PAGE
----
Daily Bridge Club

Cy’s dou­ble-cross

The Saratogian (Saratoga, NY) - - CLASSIFIED - By FRANK STE­WART

“Al­ways look both ways be­fore cross­ing a woman.” — Cy the Cynic

“Wendy was on my case again,” Cy told me. “She says that when I’m her part­ner, she feels as if she has three op­po­nents.”

“You had an­other de­fen­sive mis­fire?” I asked.

Cy and Wendy had been East­West in the club’s penny game, and she led the king of di­a­monds against four spades.

“I sig­naled with the eight,” the Cynic said, “and Wendy con­tin­ued with the ace and a third di­a­mond. I ruffed, but de­clarer won my heart re­turn, took the ace of trumps, led a heart to dummy and re­turned a trump to his jack. He drew trumps and threw a club on the queen of di­a­monds, mak­ing four. Wendy said I’d dou­ble-crossed her.”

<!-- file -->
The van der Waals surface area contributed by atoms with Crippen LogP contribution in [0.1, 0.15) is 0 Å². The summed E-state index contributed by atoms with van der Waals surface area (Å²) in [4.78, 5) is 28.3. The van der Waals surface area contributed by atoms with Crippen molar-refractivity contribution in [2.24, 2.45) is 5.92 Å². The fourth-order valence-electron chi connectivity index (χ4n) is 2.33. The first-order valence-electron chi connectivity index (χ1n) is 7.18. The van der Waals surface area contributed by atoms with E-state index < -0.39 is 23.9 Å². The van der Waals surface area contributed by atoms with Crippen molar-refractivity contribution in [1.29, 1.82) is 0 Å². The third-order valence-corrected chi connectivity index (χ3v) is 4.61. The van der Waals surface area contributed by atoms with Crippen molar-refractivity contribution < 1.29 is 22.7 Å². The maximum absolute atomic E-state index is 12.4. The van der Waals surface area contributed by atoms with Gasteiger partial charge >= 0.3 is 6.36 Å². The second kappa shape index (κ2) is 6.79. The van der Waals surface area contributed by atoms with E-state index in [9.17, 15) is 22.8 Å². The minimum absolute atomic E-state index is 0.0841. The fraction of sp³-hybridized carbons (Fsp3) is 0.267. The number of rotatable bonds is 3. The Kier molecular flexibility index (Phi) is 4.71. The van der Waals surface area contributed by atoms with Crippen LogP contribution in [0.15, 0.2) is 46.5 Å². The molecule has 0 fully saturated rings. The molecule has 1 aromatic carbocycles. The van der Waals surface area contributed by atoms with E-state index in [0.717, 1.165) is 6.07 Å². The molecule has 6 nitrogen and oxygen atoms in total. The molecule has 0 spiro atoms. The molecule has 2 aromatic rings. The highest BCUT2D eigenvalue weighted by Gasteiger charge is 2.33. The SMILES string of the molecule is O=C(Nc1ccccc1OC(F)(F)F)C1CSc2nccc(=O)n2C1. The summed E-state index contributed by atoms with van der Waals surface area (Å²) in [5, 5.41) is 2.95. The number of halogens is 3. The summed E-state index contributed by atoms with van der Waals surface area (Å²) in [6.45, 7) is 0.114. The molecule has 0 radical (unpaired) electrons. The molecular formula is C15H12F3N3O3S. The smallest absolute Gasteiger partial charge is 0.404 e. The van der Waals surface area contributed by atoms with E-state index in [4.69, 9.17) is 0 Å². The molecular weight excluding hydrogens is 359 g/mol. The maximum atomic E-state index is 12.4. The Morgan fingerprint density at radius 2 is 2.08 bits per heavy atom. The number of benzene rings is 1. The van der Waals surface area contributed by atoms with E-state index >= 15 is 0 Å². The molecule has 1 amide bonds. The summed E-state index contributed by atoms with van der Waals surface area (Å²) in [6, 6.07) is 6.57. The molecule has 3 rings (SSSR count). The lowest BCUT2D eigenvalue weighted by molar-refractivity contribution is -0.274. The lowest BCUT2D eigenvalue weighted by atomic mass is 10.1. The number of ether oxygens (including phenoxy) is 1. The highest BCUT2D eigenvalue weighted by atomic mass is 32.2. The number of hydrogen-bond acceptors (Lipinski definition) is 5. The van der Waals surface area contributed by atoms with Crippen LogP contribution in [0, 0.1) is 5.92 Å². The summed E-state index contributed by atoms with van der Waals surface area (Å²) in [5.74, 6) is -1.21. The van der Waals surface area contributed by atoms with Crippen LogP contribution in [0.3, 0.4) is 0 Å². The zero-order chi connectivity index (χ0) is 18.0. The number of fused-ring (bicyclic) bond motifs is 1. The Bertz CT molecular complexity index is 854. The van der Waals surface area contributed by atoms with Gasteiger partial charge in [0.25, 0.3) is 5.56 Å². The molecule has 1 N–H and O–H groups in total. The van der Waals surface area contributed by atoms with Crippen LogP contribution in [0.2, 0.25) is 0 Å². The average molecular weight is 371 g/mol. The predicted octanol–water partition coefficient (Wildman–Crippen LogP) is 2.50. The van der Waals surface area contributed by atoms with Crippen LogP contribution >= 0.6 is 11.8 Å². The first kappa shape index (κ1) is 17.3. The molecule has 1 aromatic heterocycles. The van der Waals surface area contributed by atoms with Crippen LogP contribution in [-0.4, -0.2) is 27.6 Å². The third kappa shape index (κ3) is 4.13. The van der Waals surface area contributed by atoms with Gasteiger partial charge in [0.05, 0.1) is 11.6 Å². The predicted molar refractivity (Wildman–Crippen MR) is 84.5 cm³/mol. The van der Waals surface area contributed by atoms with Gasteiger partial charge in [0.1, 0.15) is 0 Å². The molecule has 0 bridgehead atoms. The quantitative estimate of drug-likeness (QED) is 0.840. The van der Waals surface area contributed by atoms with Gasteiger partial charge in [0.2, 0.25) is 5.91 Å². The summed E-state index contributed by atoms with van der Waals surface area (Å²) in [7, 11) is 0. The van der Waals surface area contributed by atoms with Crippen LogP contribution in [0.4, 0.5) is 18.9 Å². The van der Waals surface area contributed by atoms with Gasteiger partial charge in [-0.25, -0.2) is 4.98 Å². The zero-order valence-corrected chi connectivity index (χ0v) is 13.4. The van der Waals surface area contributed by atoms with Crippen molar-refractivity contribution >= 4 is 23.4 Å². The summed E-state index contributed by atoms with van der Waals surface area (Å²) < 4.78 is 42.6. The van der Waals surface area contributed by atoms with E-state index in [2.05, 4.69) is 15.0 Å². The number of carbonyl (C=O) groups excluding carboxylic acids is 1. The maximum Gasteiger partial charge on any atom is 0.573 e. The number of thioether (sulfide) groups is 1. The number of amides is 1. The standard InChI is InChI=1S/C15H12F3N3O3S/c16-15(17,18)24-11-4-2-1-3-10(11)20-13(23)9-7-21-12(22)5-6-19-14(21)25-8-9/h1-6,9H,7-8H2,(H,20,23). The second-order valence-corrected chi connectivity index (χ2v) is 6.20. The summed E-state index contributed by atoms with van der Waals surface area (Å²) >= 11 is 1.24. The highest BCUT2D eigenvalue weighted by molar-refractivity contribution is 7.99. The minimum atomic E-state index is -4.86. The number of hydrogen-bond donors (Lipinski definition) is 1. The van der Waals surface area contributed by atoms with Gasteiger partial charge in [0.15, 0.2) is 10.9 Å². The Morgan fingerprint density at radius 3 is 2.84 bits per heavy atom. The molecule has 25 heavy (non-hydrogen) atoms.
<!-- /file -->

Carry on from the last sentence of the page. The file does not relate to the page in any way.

A sig­nal’s pur­pose is to di­rect the de­fense. Cy wanted a club shift at Trick Two, not more di­a­monds. He had a nat­u­ral trump trick and didn’t need a ruff.

Cy’s “count” sig­nal with the eight of di­a­monds is wrong. He should play the deuce: “at­ti­tude.” If Wendy shifts to a club, South loses four tricks.


opens one di­a­mond, you bid one heart and he jumps to three di­a­monds. What do you say?

AN­SWER: Slam is likely. Your part­ner has six or seven good di­a­monds and about 16 high-card points. One op­tion is to raise to four di­a­monds, as­sum­ing he will treat it as forc­ing. An­other is to sim­ply blast into six di­a­monds. Op­po­site a typ­i­cal hand­suchasAJ2,43,AKJ852, K 7, slam will be cold. South dealer Both sides vul­ner­a­ble

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